No fun at mall: Authorities train for shooting
There was not an active shooter at Mesa Mall Sunday night. But local law enforcement, first responders and mall employees reacted as if there had been one loose in the building during a multi-agency training scenario.
The training exercise began at 7 p.m., an hour after the mall closed to patrons. Only the mall security director and some higher ups in law enforcement and fire had complete knowledge of the training scenario details before the practice started, so Grand Junction Police officers, dispatchers, Colorado State Patrol troopers and firefighters and paramedics from Grand Junction, Central Orchard Mesa and Palisade fire departments were not able to prepare for the scenario beyond knowing there would be an incident in the mall.
Roads were blocked off and ambulances and other vehicles were called out to the mall entrances between Sears and Herberger’s to search for the mock shooter and help “victims.” About a dozen volunteers made up to look like they had been shot were dispensed into the mall as the exercise played out. Radio traffic between agencies kept everyone involved in touch on the step-by-step response.
Colorado State Patrol spokesman Trooper Dan Chermok said exercises like these help agencies involved work together to prepare for a wide variety of scenarios. Chermok said local agencies like to do similar trainings at least three times a year. Past scenarios have included a plane crash scenario at Grand Junction Regional Airport and terrorist incidents.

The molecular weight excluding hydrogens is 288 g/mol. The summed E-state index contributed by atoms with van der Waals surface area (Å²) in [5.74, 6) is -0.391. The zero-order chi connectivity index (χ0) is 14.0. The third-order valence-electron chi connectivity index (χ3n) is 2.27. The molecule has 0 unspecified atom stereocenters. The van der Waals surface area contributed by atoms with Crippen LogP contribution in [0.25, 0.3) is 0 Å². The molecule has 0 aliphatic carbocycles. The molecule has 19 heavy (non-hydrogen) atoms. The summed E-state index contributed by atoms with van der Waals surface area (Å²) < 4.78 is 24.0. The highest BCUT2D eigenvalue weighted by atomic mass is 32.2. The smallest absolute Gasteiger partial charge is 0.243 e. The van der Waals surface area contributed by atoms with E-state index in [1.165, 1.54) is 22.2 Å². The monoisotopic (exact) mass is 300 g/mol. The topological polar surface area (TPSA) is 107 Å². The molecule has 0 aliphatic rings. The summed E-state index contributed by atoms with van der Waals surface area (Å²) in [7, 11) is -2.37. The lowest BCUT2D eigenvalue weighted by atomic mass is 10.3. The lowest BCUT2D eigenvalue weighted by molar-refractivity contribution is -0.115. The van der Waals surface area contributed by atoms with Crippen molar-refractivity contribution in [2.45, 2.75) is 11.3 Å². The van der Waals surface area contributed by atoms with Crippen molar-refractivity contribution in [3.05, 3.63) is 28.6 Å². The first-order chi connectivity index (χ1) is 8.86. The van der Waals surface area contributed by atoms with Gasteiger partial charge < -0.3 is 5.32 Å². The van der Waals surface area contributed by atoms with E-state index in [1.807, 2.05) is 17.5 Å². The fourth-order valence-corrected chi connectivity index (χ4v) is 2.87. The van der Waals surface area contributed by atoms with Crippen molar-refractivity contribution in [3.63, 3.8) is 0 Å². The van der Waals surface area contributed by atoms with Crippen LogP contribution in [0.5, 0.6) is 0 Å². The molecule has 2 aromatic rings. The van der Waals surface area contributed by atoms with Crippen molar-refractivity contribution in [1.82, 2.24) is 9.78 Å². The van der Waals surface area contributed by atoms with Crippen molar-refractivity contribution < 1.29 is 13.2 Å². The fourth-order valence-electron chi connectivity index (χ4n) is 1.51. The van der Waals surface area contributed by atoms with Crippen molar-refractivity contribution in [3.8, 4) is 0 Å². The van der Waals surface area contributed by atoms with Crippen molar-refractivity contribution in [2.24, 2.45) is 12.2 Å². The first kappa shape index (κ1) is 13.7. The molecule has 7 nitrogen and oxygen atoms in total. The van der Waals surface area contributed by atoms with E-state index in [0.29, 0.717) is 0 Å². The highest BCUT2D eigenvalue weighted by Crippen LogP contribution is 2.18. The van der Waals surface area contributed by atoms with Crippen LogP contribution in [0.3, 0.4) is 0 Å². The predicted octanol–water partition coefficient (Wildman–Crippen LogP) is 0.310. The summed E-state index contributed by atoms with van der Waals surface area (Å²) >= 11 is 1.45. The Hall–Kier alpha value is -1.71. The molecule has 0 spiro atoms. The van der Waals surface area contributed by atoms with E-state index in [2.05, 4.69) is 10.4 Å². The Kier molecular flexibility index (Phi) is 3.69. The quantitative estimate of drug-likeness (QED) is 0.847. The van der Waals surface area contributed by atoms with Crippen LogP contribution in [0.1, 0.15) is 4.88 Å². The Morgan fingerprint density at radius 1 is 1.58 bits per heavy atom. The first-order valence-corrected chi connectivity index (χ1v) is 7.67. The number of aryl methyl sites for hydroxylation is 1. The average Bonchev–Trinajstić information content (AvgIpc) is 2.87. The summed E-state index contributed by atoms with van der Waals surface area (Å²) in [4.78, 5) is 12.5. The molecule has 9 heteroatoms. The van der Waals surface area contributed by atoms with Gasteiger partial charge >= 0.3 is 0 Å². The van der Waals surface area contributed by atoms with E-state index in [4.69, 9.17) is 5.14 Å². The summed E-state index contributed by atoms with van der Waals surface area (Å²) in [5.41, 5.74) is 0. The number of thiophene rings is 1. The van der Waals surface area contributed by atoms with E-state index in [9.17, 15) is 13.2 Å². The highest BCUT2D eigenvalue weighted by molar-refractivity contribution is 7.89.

Chermok said communication between agencies is key in multi-agency responses and that training regularly is important “because we don’t know when and how (something) will happen.”
The training exercise also served a training purpose for Mesa Mall employees, according to Chelsi Reimer, Mesa Mall marketing director. Reimer said the mall’s parent company, Simon Malls, requires all of its malls to train for various scenarios, from a shooting to evacuation for a weather incident. Reimer said the mall and local agencies have discussed what would happen in a serious incident on paper before, but this was the first large-scale exercise.
“We want to know how we work as a team,” Reimer said before the exercise began. “You can never be ready enough or trained enough.”